All posts by Kris Gorrepati

About Kris Gorrepati

My 2 cents on Supply Chain Management, Manufacturing, Design, New Product Development, Software Engineering, and related topics.

Brexit and Supply Chain Management

It’s time to revisit supply chain design and optimization books, software and research papers

Here is the initial list. Please revisit this page as I will continue to add to the list.

Books

Supply chain design software

Papers

Adding Clicks to Bricks, and Vice Versa

The omnipresence and influence of Amazon is felt everywhere by the retail industry, even though actual e-commerce volume is currently less than 10% of the overall retail volume. With e-commerce expected to grow at a healthy clip the next several years, the urgency to develop cost-effective omni-channel capabilities for traditional retailers cannot be overstated. Continue reading Adding Clicks to Bricks, and Vice Versa

Can Connected And Smart Products Reduce Bullwhip Effect in the Supply Chain

Amazon’s collaboration with Brita on the Smart Pitcher is what busy parents have been waiting for a long time. It brings us closer to the Jetsons era and “The Autonomous House”. There is, however, one group that will be even more thrilled than busy parents with this development – Supply Chain Planners.

To understand why this is the case we revisit the Bullwhip effect. You can review the background in the seminal paper on The Bullwhip Effect in Supply Chains.

Some highlights from the paper by Dr. Lee, Dr. Padmanabhan and Dr. Whang below.

Not long ago, logistics executives at Procter & Gamble (P&G) examined the order patterns for one of their best-selling products, Pampers. Its sales at retail stores were fluctuating, but the variabilities were certainly not excessive. However, as they examined the distributors’ orders, the executives were surprised by the degree of variability. When they looked at P&G’s orders of materials to their suppliers, such as 3M, they discovered that the swings were even greater. At first glance, the variabilities did not make sense. While the consumers, in this case, the babies, consumed diapers at a steady rate, the demand order variabilities in the supply chain were amplified as they moved up the supply chain. P&G called this phenomenon the “bullwhip” effect. (In some industries, it is known as the “whiplash” or the “whipsaw” effect.)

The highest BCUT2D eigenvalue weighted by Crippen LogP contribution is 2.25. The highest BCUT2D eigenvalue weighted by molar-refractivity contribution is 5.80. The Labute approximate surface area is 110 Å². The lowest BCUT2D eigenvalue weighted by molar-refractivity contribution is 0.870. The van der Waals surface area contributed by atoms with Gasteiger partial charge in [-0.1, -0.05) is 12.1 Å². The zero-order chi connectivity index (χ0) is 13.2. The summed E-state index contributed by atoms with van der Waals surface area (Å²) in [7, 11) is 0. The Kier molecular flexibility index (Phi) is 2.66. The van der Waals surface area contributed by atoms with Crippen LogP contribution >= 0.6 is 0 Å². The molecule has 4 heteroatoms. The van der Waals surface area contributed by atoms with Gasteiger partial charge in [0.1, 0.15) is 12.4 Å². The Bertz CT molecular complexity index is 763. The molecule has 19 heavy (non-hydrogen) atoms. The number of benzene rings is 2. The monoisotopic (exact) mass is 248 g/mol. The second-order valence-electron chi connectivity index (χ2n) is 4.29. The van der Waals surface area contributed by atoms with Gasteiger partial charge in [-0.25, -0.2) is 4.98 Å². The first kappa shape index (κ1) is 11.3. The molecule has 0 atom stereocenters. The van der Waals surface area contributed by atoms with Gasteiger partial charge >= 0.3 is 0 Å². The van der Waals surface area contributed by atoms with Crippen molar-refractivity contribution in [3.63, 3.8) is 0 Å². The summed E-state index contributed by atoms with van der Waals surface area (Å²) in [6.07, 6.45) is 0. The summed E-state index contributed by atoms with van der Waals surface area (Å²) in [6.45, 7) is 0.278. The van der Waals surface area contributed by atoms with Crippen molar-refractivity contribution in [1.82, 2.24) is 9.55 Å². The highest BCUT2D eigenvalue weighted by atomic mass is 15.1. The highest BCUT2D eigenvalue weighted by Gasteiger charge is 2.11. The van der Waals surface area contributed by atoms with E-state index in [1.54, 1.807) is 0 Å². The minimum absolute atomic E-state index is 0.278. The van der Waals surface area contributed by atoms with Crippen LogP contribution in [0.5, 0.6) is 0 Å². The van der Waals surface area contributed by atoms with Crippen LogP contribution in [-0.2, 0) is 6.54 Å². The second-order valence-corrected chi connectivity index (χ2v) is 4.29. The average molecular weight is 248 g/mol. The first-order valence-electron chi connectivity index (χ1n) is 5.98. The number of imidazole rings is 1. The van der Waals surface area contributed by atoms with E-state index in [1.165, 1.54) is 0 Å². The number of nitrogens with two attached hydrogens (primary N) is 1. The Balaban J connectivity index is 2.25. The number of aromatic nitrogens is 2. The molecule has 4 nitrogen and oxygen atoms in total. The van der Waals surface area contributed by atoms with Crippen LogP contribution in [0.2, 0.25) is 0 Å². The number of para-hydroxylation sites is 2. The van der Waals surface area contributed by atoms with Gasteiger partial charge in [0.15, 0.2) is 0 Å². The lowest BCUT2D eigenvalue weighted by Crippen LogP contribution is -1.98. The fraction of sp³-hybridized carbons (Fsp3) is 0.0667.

Perhaps the best illustration of the bullwhip effect is the well-known “beer game.”3 In the game, participants (students, managers, analysts, and so on) play the roles of customers, retailers, wholesalers, and suppliers of a popular brand of beer. The participants cannot communicate with each other and must make order decisions based only on orders from the next downstream player. The ordering patterns share a common, recurring theme: the variabilities of an upstream site are always greater than those of the downstream site, a simple, yet powerful illustration of the bullwhip effect. This amplified order variability may be attributed to the players’ irrational decision making. Indeed, Sterman’s experiments showed that human behavior, such as misconceptions about inventory and demand information, may cause the bullwhip effect.

In the paper the authors highlight that the Bull Whip effect is caused, in addition to supply chain participant’s irrational decision-making, by the following

  • Demand forecast updating
  • Order batching
  • Price fluctuation
  • Rationing and shortage gaming

We will focus on the demand forecast updating aspect as smart and connected products can dramatically improve the situation. We will not focus on the other 3 as they have more to do with reducing cycle times and strategies that are specific to certain situations and industries.